Can you see a shape for the next record?

Sambora: It’s too early to tell, but we’ve written some stuff that we’re pretty happy with, the beginning of some real good stuff. Put it this way, I’m not worried about the next record, as far as the material. I think there’s a large potential for growth. When you’ve done as many dates as we have, been to all the countries, seen as much as we have, you get educated.

Are you writing for anyone else as well?

Sambora: We’re gonna try to retard that a bit, we did it enough. People are calling us and it would be easy for us to do, but we thought about it and decided we don’t want people to be overflooded with Bon Jovi material.

Will you record in Vancouver again with Bruce Fairbairn?

Sambora: Absolutely. Vancouver is a great place; we had a great time. We have a lot of friends there.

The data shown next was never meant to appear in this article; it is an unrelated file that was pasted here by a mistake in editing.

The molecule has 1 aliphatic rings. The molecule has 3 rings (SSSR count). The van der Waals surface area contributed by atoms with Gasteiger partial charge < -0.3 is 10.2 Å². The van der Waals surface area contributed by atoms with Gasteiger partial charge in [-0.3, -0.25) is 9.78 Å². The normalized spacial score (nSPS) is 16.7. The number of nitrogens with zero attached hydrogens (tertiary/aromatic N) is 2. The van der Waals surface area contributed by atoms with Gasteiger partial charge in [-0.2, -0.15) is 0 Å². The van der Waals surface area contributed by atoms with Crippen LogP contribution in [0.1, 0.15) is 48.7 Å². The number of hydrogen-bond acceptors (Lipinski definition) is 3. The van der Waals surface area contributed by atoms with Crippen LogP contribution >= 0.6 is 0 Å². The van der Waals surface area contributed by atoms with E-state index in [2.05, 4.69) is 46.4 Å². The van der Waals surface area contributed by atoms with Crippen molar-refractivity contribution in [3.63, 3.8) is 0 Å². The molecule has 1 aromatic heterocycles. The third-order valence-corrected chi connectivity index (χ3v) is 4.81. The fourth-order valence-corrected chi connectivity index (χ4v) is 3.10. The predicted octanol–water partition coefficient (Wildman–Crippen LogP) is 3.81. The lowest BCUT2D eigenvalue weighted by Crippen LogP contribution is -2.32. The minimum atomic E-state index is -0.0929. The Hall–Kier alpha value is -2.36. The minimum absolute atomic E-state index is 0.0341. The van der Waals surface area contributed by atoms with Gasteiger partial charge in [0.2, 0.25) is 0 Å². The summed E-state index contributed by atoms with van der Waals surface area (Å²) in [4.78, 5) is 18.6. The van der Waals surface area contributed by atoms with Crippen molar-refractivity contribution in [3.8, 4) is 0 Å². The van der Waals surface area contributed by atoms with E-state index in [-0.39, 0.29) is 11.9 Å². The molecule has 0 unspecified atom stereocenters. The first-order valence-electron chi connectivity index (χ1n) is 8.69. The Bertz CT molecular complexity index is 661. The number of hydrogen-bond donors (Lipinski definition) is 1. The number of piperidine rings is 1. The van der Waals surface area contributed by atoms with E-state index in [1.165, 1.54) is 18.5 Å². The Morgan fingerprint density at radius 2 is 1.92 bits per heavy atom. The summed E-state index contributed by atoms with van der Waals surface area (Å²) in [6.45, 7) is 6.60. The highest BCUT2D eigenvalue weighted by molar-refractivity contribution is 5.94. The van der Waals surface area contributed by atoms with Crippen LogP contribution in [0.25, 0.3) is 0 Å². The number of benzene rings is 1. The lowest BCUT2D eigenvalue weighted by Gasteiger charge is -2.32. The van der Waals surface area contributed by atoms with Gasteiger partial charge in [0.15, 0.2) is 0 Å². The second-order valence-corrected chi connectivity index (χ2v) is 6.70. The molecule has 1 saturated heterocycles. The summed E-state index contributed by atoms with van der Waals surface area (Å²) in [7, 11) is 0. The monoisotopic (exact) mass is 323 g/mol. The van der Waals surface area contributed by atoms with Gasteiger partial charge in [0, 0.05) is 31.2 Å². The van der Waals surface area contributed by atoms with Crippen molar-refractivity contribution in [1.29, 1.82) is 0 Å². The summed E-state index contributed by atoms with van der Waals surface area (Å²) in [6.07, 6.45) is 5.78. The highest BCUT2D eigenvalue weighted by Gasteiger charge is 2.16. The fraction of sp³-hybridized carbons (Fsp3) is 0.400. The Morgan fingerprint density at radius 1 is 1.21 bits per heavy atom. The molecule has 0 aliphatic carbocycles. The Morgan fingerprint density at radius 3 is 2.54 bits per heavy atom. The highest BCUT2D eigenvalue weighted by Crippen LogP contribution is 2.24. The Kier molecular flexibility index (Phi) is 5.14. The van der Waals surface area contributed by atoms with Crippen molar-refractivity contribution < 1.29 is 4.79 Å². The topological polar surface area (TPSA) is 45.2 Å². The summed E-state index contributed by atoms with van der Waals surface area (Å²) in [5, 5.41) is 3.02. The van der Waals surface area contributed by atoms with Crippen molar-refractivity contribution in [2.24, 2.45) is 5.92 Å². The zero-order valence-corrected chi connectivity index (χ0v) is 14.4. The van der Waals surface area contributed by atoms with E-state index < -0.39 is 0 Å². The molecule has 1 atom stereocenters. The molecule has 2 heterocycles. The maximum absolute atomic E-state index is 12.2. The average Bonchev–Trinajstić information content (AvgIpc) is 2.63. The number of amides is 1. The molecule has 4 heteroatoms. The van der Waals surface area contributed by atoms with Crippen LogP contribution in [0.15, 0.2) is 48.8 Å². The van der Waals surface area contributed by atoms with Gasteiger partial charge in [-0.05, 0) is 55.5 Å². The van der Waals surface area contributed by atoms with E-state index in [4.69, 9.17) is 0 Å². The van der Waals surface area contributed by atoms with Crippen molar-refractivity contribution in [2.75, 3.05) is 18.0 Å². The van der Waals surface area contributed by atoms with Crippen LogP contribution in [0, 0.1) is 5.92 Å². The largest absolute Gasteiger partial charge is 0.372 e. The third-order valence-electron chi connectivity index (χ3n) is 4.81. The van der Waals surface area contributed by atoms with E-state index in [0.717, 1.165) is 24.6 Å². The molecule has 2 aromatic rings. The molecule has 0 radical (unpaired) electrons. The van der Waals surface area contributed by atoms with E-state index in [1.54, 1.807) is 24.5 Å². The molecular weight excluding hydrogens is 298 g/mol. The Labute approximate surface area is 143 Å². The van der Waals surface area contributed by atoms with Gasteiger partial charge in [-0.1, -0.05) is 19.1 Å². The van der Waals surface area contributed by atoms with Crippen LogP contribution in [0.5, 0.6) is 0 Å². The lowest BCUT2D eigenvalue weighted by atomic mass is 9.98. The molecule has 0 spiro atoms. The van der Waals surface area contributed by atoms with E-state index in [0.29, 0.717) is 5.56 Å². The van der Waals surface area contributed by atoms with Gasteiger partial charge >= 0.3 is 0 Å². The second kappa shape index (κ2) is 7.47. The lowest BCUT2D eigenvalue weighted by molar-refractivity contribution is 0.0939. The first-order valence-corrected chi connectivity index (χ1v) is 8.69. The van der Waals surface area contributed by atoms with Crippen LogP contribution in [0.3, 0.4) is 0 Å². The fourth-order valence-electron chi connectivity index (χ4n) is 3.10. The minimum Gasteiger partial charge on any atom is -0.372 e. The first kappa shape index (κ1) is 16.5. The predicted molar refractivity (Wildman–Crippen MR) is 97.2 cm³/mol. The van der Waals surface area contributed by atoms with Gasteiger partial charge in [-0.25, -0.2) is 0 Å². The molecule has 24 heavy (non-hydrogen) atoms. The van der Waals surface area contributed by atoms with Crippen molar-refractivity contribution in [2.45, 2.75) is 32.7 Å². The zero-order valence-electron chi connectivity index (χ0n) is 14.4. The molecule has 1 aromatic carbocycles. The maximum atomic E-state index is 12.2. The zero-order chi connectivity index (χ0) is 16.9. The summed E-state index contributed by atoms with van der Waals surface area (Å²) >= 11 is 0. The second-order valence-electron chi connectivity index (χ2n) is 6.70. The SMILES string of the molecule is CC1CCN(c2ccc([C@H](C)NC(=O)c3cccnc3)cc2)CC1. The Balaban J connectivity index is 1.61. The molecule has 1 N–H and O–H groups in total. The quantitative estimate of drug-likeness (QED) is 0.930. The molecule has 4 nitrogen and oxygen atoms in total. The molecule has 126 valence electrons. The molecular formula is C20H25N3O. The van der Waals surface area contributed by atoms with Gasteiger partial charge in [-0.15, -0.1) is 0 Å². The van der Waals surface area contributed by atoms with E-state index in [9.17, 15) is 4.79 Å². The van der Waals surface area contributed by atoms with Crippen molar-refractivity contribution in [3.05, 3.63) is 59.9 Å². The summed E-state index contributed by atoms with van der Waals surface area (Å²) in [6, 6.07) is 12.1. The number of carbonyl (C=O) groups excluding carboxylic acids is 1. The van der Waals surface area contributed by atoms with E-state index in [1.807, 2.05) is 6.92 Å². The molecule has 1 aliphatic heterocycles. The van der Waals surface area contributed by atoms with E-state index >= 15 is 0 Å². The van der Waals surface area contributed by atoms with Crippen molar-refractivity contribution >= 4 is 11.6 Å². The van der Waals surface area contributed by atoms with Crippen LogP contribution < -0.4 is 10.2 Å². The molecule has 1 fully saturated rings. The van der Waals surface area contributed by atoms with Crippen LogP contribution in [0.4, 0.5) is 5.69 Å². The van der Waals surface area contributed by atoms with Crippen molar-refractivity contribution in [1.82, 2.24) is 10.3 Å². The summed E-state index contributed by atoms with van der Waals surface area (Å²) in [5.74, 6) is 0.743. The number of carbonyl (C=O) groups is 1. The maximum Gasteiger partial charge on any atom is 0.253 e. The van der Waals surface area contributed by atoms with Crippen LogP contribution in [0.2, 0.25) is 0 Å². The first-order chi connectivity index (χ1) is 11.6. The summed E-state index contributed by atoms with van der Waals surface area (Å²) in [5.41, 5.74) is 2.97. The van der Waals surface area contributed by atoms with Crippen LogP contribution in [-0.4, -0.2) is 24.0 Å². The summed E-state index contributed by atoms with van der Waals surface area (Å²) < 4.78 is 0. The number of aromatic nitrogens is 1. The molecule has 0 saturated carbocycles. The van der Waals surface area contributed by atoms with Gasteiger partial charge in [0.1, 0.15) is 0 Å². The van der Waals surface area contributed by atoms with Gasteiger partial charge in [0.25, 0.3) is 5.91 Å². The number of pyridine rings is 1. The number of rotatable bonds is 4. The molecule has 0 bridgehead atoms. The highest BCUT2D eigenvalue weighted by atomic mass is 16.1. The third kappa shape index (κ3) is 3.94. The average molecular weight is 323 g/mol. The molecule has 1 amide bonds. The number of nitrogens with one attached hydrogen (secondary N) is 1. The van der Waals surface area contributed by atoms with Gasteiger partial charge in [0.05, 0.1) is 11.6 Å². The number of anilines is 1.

When is the earliest the album could come out?

Sambora: September of ’88 maybe, late September.

Are you prepared to tour as extensively again?

Sambora: Sure, it’s our life. That’s what we do.

Do you recall the first time you ever played live? Were you nervous?

Sambora: Yeah, but the nervousness was over as soon as we started to play. In a band you lean on other people. They come through for you and you come through for them. It’s the same kind of exchange of energy that goes from band to audience.

Does it feel different playing to small and large crowds?

Sambora: When there’s more people you have to approach the show on a different level – “How am I gonna reach the kid that’s 1,000 yards away?” Your movements have to be bigger physically to show emotion. It’s harder to do that, but I like playing big areas a little bit better.